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The Daily Tar Heel

Being red in a blue district

nc gop election party

People watch results at the N.C. GOP election party Tuesday night.

U.S. Rep. David Price, a representative in his 15th term, faced a challenger. His opponent, Steve Von Loor had no experience in politics and faced a left-leaning district. Yet he is not alone. This skewed uphill battle is not uncommon in local elections.

 In North Carolina’s 1st, 4th and 12th congressional districts, Republicans face Democratic incumbents. Congressional District 4 covers parts of Orange, Durham and Wake counties. These counties all voted Democratic in the 2016 presidential election by a large margin. The current Representative for District 4, Price, has a significant incumbent advantage: he has been in office since 1987, except for a brief period.

The Republican challenger, Von Loor, is a businessman who was raised in Ecuador and has never held an elected office. Von Loor declined to comment to The Daily Tar Heel.

Mitch Kokai of the John Locke Institute said the tendency for newcomers to challenge incumbents is common and rational. In years where a “wave” of support for a party is expected, the notions of “safely Republican” and “safely Democrat” districts no longer apply. 

Political parties often figure that by putting a candidate in these elections, they have a chance to win. Kokai cited the 2010 midterm elections, in which Republicans made large gains nationwide, as an example.  

Rob Schofield, director of N.C. Policy Watch, argued that this election is marked by a potential “blue wave” of Democratic support.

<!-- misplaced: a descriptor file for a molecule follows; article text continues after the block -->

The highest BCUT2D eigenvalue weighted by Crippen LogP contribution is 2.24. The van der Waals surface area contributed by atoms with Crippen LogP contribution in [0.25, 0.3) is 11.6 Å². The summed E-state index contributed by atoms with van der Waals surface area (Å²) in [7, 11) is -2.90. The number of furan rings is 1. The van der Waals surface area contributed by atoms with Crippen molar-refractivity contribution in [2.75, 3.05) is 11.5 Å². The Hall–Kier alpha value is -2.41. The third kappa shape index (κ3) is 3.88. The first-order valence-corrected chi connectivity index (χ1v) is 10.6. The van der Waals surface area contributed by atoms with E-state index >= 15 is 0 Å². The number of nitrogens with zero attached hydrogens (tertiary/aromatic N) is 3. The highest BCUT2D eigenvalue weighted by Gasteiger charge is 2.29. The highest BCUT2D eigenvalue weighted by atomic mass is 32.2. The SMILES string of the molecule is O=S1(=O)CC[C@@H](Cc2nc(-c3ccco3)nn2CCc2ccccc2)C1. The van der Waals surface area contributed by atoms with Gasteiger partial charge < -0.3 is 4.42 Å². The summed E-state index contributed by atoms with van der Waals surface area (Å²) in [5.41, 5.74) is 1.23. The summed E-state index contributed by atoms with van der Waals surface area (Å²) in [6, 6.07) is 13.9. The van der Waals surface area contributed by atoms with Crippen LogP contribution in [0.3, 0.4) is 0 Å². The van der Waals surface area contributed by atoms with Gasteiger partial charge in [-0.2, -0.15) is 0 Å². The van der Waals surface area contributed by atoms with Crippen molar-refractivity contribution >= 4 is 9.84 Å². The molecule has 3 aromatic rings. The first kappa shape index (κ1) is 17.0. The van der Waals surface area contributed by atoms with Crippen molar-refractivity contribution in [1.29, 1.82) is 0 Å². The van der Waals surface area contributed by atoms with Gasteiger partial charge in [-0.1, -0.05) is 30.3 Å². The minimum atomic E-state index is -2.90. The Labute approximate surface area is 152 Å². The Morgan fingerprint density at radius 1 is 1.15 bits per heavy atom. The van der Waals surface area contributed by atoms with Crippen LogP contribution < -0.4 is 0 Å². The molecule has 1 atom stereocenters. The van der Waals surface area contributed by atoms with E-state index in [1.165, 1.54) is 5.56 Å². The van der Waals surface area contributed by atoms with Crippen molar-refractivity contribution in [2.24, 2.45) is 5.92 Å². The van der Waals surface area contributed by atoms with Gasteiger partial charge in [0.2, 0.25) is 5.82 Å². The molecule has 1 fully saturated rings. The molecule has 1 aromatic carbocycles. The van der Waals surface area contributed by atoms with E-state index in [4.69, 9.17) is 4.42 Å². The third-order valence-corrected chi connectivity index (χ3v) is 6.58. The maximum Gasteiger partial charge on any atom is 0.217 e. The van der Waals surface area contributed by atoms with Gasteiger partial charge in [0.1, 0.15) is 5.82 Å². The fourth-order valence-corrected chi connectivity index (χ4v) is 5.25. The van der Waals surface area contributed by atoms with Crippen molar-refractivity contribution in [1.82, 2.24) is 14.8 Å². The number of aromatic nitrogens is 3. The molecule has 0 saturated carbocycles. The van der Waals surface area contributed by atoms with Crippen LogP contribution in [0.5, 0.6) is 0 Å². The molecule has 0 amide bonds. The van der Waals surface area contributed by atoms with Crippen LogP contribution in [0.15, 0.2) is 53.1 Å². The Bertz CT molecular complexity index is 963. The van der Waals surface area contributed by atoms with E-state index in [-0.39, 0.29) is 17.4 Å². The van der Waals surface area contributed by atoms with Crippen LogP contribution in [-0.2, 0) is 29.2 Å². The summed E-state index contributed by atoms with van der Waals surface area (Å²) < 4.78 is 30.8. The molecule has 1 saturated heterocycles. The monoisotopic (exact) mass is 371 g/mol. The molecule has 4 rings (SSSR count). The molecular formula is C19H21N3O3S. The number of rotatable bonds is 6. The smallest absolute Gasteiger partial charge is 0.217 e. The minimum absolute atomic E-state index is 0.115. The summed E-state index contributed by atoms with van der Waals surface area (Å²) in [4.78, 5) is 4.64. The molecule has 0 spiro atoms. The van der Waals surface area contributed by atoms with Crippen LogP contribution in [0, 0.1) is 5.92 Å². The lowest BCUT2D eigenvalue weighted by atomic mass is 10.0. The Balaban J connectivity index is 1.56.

“I think it was an intentional effort by Democrats to capitalize on the wave of enthusiasm that was out there for combatting Trump," Schofield said. "People were motivated and mobilized right from the start by the election of Donald Trump, and so people wanted to do something wherever they were, even if they lived in districts that were Trump-supporting or Trump-leaning districts."

He said that this phenomenon is not just the result of overoptimism on the part of Democrats; it was already manifesting itself. In gerrymandered districts, Republicans previously had an 8-12 point advantage, he said, while polling suggests that Democrats are leading Republicans by that amount across the state as a whole.

"Because Democrats are running about that much ahead now, they’re actually competitive in a lot of districts that haven’t traditionally been competitive," Schofield said.

He pointed to the 2nd, 9th and 13th congressional districts as races where Democrats have become competitive in traditionally Republican-leaning areas.

Kokai and Schofield pointed to another reason parties may field a candidate with little chance of winning.

By putting up at least a token challenge, an underdog candidate can force the sure candidate’s party to divert time and resources to campaigning in the district. As a result, they will have less time and money to put to use in more competitive races. 

Gerry Cohen, former counsel for the N.C. General Assembly, lives in congressional District 4.  

“I’ve seen no trace of a campaign for Von Loor the GOP candidate nor Libertarian candidate (Barbara) Howe,” he said in an email. 

Kokai said some candidates want to make their opinions on an issue heard and will register as a candidate for a party without its endorsement, effectively paying for a platform to voice their positions.

Marcus Cooke is the Republican candidate for the District 56 General Assembly seat. As of the time of publication, Cooke and his campaign had not responded to requests for comment. But according to his campaign website, Cooke has worked as a scientist with the EPA for many years, and never before entered politics. 

Kokai said no one with endorsements, reputation and resources would try to take on a Democrat in such a blue district. While the N.C. GOP website lists Marcus Cooke as a Republican candidate, it is unclear how many resources have been devoted to his campaign. Unlike other candidates, his website is not linked to.

Some Republicans are optimistic, however. Cody Johnson, of UNC College Republicans, said that talk of a blue wave is premature, and he expected the Republican base to turn out in large numbers, in North Carolina and around the country. 


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